Credit: George Danby / BDN

Letters submitted by BDN readers are verified by BDN Opinion Page staff. Send your letters to letters@bangordailynews.com.

Capitalism and climate change

In 2020, 350 coal-fired power plants were under construction around the world. This seems to be the opposite of what our goals should be — limiting fossil fuels to decrease the effects of climate change. Capitalism, or at least the desire for profit, promotes this fossil fuel usage. As an eighth grader at King Middle School, I am angered that many corporations and world leaders are destroying the planet in means of profit. Capitalism is influencing our governments and destroying our climate.

Capitalism makes it almost impossible to pass climate change legislation. From 2000 to 2016, the fossil fuel industry in the United States spent over $2 billion lobbying politicians. Passing a bill that limits carbon pollution is very difficult since many politicians take money from the fossil fuel industry. According to the Center for Responsive Politics, the average U.S. representative receives $37,069 from the fossil fuel industry while the average U.S. senator receives around $110,828. Many corporations — especially fossil fuel ones — claim to be taking measures to lower their carbon-footprint, however, this is very  far from reality.

The influence of capitalism is damaging our climate. When civilization is driven by profit, things such as the environment can be easily forgotten. As humans, it should be our responsibility to make large corporations more responsible, and think a little more about the money that puts candidates on our ballots.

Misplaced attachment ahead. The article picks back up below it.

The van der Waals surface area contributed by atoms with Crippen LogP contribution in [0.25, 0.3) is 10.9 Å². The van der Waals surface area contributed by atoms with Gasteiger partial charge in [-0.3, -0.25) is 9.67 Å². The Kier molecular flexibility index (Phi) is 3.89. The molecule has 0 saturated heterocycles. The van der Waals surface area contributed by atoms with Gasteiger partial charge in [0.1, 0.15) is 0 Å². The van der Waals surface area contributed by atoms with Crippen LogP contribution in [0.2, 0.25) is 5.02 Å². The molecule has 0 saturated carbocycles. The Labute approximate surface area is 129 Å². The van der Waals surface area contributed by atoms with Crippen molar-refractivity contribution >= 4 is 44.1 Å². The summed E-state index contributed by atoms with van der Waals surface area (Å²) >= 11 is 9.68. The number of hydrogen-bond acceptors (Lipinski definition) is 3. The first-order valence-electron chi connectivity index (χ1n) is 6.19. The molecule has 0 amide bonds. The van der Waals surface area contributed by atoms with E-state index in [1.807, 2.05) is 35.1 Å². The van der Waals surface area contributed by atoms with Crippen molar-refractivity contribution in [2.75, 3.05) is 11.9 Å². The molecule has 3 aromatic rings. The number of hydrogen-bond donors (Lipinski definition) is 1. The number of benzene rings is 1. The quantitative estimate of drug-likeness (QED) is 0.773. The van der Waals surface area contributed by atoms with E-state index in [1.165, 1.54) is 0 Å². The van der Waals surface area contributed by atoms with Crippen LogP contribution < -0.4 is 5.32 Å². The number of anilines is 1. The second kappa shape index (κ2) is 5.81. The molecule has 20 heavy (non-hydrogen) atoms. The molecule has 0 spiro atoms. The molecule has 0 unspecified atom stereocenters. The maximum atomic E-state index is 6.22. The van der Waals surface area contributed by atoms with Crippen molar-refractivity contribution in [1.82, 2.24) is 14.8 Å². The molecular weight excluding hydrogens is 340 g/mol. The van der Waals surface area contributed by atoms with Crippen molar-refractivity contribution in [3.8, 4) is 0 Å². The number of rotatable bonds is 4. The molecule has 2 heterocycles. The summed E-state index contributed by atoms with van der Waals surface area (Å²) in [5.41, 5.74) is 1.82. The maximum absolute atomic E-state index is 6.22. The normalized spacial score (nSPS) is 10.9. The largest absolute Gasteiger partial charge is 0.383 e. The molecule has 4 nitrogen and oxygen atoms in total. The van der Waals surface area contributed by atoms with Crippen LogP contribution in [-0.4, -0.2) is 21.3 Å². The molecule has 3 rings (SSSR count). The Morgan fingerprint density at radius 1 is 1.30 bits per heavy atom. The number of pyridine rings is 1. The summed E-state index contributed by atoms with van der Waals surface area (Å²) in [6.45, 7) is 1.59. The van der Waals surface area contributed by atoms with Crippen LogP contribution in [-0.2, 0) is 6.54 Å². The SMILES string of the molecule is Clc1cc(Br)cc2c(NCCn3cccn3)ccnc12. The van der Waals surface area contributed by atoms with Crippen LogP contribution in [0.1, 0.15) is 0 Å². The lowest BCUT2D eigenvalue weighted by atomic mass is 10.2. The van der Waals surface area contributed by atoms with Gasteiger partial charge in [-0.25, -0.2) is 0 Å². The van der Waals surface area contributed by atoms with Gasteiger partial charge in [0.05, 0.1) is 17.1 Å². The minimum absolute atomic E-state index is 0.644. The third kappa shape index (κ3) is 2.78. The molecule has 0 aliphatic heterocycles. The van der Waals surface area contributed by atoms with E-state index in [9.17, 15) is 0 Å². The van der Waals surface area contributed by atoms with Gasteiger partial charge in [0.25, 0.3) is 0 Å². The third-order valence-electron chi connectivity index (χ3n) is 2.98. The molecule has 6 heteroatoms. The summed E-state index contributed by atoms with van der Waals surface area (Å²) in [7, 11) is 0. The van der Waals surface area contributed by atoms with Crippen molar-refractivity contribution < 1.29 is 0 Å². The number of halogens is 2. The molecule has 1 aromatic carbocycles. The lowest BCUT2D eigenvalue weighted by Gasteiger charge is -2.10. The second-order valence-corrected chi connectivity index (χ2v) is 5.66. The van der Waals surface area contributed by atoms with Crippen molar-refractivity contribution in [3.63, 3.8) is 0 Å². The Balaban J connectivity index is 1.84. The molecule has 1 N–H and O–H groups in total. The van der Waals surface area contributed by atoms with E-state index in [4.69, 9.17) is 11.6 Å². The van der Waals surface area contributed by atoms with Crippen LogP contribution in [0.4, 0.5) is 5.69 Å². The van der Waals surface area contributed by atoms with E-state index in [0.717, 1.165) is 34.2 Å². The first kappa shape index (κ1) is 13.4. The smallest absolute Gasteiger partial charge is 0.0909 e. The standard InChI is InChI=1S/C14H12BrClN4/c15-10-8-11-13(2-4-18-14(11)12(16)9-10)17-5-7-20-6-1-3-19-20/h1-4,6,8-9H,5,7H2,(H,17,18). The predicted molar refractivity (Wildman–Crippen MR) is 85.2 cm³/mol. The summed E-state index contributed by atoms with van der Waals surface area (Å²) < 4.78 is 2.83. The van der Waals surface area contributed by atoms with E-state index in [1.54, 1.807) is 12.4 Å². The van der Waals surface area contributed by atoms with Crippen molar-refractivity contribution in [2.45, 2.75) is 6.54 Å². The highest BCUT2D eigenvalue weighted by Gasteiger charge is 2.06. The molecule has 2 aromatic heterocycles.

Charlie Jacques

Portland

Collins and voting rights

In explaining her vote against S.1, the For the People Act, Sen. Susan Collins argued that it “would take away the rights of people in each of the 50 states to determine which election rules work best for their citizens.” Like historian  Heather Cox Richardson, I find it chilling to hear this kind of argument which was used for over 150 years to enable, as Richardson said, “white southern legislators to cut their Black neighbors out of the vote in the 1870s and then pass Jim Crow laws that lasted for more than 70 years . . . How is it possible to square states’ rights and equality without also protecting the right of all adult citizens to vote?”

States should, of course, determine which election rules work best in their circumstances – but within limits. The federal government has a duty to ensure that the voting rights of all citizens are guaranteed in every state and that the local laws never make it easier for one group to vote than for another. Following her current logic, Collins likely would have been compelled in 1965 to fight the Voting Rights Act that helped end Jim Crow and segregation in Mississippi, Alabama and elsewhere. In this case, she is blocking voting, along with her party, at the expense of being on the right side of history.

Gray Cox

Bar Harbor

Gratitude and giving back

Gratitude for Maine is a non-profit organization that I and two other girls in Maine started. When the pandemic hit last summer, we realized we had to get creative with what we were doing. As summer camp options were limited, we decided to attend a photography camp where we took many beautiful pictures of Maine. However, when we were done with the six-week camp, we wanted something to do with these pictures.

That sparked the idea to create Gratitude for Maine, so children in Maine can have the opportunity to attend summer camp and experience the beauty of our wonderful state. We took these pictures and created calendars and notecards which we sell on our website: gratitudeformaine.com. We’ve raised over $4,000 that we are going to donate to the Susan L. Curtis Foundation. As our days get back to normal, we are dedicated to continuing Gratitude for Maine for years to come.

Emma Bowden

Falmouth